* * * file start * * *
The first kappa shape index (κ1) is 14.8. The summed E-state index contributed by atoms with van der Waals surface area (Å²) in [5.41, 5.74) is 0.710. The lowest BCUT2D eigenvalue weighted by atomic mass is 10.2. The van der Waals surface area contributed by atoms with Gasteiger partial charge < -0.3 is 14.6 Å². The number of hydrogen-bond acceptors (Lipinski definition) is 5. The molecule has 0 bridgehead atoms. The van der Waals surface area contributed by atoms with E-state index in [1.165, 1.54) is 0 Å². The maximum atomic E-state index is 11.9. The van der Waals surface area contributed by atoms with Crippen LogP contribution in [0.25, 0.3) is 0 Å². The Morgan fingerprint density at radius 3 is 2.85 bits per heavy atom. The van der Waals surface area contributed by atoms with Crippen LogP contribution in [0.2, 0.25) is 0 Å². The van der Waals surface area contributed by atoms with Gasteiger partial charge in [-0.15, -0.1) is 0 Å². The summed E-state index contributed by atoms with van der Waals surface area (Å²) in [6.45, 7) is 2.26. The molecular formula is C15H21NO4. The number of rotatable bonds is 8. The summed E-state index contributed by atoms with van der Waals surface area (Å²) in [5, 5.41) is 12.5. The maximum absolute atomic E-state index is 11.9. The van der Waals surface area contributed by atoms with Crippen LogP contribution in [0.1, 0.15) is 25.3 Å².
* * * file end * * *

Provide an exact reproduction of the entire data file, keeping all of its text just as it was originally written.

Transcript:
The first kappa shape index (κ1) is 14.8. The summed E-state index contributed by atoms with van der Waals surface area (Å²) in [5.41, 5.74) is 0.710. The lowest BCUT2D eigenvalue weighted by atomic mass is 10.2. The van der Waals surface area contributed by atoms with Gasteiger partial charge < -0.3 is 14.6 Å². The number of hydrogen-bond acceptors (Lipinski definition) is 5. The molecule has 0 bridgehead atoms. The van der Waals surface area contributed by atoms with E-state index in [1.165, 1.54) is 0 Å². The maximum atomic E-state index is 11.9. The van der Waals surface area contributed by atoms with Crippen LogP contribution in [0.25, 0.3) is 0 Å². The Morgan fingerprint density at radius 3 is 2.85 bits per heavy atom. The van der Waals surface area contributed by atoms with Crippen LogP contribution in [0.2, 0.25) is 0 Å². The van der Waals surface area contributed by atoms with Gasteiger partial charge in [-0.15, -0.1) is 0 Å². The summed E-state index contributed by atoms with van der Waals surface area (Å²) in [6.45, 7) is 2.26. The molecular formula is C15H21NO4. The number of rotatable bonds is 8. The summed E-state index contributed by atoms with van der Waals surface area (Å²) in [5, 5.41) is 12.5. The maximum absolute atomic E-state index is 11.9. The van der Waals surface area contributed by atoms with Crippen LogP contribution in [0.1, 0.15) is 25.3 Å².